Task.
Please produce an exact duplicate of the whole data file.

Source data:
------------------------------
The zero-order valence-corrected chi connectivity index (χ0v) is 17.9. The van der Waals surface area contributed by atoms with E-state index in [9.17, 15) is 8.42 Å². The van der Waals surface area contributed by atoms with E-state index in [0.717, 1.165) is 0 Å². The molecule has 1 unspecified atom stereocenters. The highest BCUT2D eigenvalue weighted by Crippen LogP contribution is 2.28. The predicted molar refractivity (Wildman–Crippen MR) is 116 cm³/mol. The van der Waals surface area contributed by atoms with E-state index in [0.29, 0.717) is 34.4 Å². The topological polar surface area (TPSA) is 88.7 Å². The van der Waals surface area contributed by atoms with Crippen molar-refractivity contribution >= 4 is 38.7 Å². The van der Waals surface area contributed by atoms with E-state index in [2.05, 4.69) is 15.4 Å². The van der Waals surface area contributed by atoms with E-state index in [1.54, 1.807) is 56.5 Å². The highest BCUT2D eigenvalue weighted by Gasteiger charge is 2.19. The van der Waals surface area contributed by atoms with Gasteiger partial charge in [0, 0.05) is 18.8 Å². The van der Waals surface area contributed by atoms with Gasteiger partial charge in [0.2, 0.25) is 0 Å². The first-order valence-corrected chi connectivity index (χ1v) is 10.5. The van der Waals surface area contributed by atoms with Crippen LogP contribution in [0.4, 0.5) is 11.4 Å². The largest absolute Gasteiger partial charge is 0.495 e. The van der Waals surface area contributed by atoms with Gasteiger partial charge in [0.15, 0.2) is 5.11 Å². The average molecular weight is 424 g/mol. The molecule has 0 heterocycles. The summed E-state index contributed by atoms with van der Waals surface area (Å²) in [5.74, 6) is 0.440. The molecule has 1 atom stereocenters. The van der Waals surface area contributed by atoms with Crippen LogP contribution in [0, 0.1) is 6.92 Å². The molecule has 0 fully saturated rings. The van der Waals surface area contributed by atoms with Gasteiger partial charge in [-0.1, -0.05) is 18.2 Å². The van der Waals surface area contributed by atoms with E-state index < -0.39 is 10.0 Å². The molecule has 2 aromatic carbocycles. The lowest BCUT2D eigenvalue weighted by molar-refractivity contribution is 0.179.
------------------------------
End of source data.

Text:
The zero-order valence-corrected chi connectivity index (χ0v) is 17.9. The van der Waals surface area contributed by atoms with E-state index in [9.17, 15) is 8.42 Å². The van der Waals surface area contributed by atoms with E-state index in [0.717, 1.165) is 0 Å². The molecule has 1 unspecified atom stereocenters. The highest BCUT2D eigenvalue weighted by Crippen LogP contribution is 2.28. The predicted molar refractivity (Wildman–Crippen MR) is 116 cm³/mol. The van der Waals surface area contributed by atoms with E-state index in [0.29, 0.717) is 34.4 Å². The topological polar surface area (TPSA) is 88.7 Å². The van der Waals surface area contributed by atoms with Crippen molar-refractivity contribution >= 4 is 38.7 Å². The van der Waals surface area contributed by atoms with E-state index in [2.05, 4.69) is 15.4 Å². The van der Waals surface area contributed by atoms with E-state index in [1.54, 1.807) is 56.5 Å². The highest BCUT2D eigenvalue weighted by Gasteiger charge is 2.19. The van der Waals surface area contributed by atoms with Gasteiger partial charge in [0, 0.05) is 18.8 Å². The van der Waals surface area contributed by atoms with Gasteiger partial charge in [0.2, 0.25) is 0 Å². The first-order valence-corrected chi connectivity index (χ1v) is 10.5. The van der Waals surface area contributed by atoms with Crippen LogP contribution in [0.4, 0.5) is 11.4 Å². The largest absolute Gasteiger partial charge is 0.495 e. The van der Waals surface area contributed by atoms with Gasteiger partial charge in [0.15, 0.2) is 5.11 Å². The average molecular weight is 424 g/mol. The molecule has 0 heterocycles. The summed E-state index contributed by atoms with van der Waals surface area (Å²) in [5.74, 6) is 0.440. The molecule has 1 atom stereocenters. The van der Waals surface area contributed by atoms with Crippen LogP contribution in [0, 0.1) is 6.92 Å². The molecule has 0 fully saturated rings. The van der Waals surface area contributed by atoms with Gasteiger partial charge in [-0.1, -0.05) is 18.2 Å². The van der Waals surface area contributed by atoms with E-state index < -0.39 is 10.0 Å². The molecule has 2 aromatic carbocycles. The lowest BCUT2D eigenvalue weighted by molar-refractivity contribution is 0.179.